This memoir is filled with eclectic characters, surprising and humorous adventures, lots of local beer, and experiences on and with an ancient Kawasaki 250 cc motorbike they purchase for getting around. Along the way, the reader is nicely schooled in the sometimes harsh realities of life in a poor, politically unstable country. A concatenation of events lead to Sue and Carol’s long and eventually successful attempt to terminate their contract after the first school term: most significantly to them was the ban on traveling anywhere during their breaks except within the Seychelles and Mauritius. Not to mention the lack of eligible men.

This was a fun read, written with a sharp wit and keen sense of humour, with an eye to the ridiculous and candour with the politics. It’s a great memoir. It made me want to be young again, carefree and open to any adventure.

Bev Spicer was born in a small market town in the Midlands of England and educated at Queens’ College, Cambridge. She was a lecturer at Anglia Ruskin University before moving to live in France with her husband and two of her children; there she writes full-time. Along the way, she has been a teacher, blackjack dealer for Playboy, examiner, secretary (various sorts – most boringly ‘legal’) and Sunday checkout girl at Tescos. As well as France, she has lived in Bridgnoth, Cambridge, Rethymnon (Crete), and Mahe (Seychelles). The next place she has said she wants to explore is probably Spain. She reports that her husband is very tolerant.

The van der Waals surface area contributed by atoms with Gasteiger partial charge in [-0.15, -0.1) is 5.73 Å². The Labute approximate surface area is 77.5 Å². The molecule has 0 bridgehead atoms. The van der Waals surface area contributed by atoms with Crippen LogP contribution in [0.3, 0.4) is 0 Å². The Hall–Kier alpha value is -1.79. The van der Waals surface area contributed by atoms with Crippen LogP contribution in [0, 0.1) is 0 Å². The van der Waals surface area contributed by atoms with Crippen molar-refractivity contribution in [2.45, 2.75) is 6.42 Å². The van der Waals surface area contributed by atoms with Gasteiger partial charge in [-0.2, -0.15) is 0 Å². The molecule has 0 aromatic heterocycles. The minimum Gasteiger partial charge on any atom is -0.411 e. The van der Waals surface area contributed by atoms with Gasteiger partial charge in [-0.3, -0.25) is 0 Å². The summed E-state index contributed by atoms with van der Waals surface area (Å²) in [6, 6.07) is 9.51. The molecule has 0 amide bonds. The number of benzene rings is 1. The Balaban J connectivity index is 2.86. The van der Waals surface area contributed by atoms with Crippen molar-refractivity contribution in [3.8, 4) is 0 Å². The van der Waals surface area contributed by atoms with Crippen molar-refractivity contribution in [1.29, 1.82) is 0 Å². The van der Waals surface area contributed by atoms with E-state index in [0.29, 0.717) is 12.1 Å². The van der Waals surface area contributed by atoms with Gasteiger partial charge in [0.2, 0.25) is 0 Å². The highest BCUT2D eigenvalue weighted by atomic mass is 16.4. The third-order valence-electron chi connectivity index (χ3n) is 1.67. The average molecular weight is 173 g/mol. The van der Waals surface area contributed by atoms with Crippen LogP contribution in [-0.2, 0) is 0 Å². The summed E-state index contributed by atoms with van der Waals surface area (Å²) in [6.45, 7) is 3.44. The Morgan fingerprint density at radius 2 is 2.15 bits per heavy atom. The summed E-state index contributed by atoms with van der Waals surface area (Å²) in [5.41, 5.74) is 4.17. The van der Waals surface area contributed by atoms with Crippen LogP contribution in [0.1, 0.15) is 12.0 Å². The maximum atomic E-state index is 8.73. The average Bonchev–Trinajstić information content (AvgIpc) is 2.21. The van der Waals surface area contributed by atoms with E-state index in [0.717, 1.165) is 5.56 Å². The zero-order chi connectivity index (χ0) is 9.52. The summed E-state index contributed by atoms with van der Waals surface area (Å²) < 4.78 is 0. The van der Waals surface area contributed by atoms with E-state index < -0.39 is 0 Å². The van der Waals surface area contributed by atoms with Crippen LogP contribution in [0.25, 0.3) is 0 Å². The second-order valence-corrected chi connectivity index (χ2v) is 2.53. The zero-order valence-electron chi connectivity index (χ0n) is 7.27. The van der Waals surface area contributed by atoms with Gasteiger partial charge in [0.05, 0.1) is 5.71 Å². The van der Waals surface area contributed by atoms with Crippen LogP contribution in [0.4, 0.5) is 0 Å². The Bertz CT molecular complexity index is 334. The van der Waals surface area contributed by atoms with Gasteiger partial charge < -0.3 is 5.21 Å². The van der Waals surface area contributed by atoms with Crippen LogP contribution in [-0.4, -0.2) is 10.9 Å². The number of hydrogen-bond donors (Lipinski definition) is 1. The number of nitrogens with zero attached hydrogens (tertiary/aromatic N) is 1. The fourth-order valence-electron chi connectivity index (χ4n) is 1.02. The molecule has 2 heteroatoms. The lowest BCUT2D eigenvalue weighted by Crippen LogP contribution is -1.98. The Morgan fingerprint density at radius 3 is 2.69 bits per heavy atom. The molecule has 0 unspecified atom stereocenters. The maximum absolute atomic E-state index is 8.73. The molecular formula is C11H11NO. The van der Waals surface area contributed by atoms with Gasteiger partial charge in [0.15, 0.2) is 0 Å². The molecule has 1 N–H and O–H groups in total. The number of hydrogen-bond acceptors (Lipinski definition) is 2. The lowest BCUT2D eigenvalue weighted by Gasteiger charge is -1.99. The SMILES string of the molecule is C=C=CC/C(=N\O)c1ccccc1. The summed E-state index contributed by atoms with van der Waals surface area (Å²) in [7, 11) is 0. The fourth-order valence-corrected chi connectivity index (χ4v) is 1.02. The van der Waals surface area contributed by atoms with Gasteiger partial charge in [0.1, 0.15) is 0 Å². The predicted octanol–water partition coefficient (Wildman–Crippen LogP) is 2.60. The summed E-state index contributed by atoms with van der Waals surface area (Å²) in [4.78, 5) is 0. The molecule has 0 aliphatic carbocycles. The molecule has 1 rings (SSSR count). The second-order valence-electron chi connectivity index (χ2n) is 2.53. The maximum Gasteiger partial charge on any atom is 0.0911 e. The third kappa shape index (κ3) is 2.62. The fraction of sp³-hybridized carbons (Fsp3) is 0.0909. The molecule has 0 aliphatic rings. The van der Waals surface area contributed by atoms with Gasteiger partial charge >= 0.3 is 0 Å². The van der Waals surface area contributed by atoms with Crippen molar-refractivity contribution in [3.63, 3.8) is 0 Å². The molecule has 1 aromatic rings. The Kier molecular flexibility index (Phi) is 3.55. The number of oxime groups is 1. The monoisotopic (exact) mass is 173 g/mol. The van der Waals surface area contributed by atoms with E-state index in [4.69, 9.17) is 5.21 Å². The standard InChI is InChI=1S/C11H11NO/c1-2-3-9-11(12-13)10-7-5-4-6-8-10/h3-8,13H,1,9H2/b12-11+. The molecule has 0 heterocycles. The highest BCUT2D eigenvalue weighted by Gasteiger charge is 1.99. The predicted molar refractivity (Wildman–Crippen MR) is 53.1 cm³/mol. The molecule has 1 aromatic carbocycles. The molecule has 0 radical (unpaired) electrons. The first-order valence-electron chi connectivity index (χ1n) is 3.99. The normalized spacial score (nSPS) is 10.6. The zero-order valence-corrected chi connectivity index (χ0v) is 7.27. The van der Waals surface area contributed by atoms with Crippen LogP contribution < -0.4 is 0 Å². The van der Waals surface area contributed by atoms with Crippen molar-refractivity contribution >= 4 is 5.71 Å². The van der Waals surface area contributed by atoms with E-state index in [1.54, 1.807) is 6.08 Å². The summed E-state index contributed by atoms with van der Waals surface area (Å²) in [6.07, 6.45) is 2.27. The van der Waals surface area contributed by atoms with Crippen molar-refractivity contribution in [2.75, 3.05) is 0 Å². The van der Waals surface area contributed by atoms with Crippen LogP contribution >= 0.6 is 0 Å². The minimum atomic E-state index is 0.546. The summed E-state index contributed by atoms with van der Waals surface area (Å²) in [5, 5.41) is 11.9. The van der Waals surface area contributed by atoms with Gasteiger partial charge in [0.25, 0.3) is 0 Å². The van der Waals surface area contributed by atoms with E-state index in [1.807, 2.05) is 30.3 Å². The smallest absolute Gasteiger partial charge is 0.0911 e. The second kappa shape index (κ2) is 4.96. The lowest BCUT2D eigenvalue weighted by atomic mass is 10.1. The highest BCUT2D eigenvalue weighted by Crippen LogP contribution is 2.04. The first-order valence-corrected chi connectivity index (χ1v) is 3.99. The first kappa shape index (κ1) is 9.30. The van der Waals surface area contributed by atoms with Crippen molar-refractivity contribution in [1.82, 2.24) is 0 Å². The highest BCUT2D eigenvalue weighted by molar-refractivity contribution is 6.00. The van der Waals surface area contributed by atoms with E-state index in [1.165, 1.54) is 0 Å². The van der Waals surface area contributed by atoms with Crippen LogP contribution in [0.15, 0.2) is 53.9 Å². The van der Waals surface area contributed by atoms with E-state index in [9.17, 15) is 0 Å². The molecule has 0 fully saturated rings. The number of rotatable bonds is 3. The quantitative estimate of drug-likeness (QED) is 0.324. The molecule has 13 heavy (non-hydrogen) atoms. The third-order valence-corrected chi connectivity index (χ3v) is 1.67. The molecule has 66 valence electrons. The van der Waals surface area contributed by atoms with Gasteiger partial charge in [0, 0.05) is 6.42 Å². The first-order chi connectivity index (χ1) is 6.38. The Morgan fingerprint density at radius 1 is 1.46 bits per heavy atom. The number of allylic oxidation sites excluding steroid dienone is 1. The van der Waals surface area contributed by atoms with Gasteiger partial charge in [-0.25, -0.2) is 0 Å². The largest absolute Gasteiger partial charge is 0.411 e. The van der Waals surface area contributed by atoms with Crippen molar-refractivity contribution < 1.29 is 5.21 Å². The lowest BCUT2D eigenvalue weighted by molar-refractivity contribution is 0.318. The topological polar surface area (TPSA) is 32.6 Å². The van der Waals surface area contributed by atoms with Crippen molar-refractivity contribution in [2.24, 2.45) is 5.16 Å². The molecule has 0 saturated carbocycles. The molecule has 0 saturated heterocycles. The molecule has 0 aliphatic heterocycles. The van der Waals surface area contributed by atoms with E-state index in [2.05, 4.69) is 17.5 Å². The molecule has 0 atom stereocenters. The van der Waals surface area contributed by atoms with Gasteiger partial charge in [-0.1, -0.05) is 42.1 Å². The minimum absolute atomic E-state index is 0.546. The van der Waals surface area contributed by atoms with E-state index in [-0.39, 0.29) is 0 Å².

She loves people, reading, writing, speaking French, astronomy (quantum theory addict), gardening, traveling, and hates housework, cooking, drizzle and honey.

Sounds like my kind of author!

Find a copy here from or




Derek’s In Trouble by Mac Black

Derek's in TroubleDerek’s in Trouble by Mac Black

My rating: 5 of 5 stars

Derek’s in Trouble is the second book in the Derek series of witty humorous tales about newspaper reporter Derek Toozlethwaite. Derek is surrounded by a cast of delightful characters who add to the chaos and calamity which is Derek’s life.

The book opens with recently married Derek caught dressing up in his wife’s clothes as part of research for a newspaper article. However wife Sally doesn’t see the funny side of her best pair of shoes being ruined and takes off to stay with her parents while her temper cools down.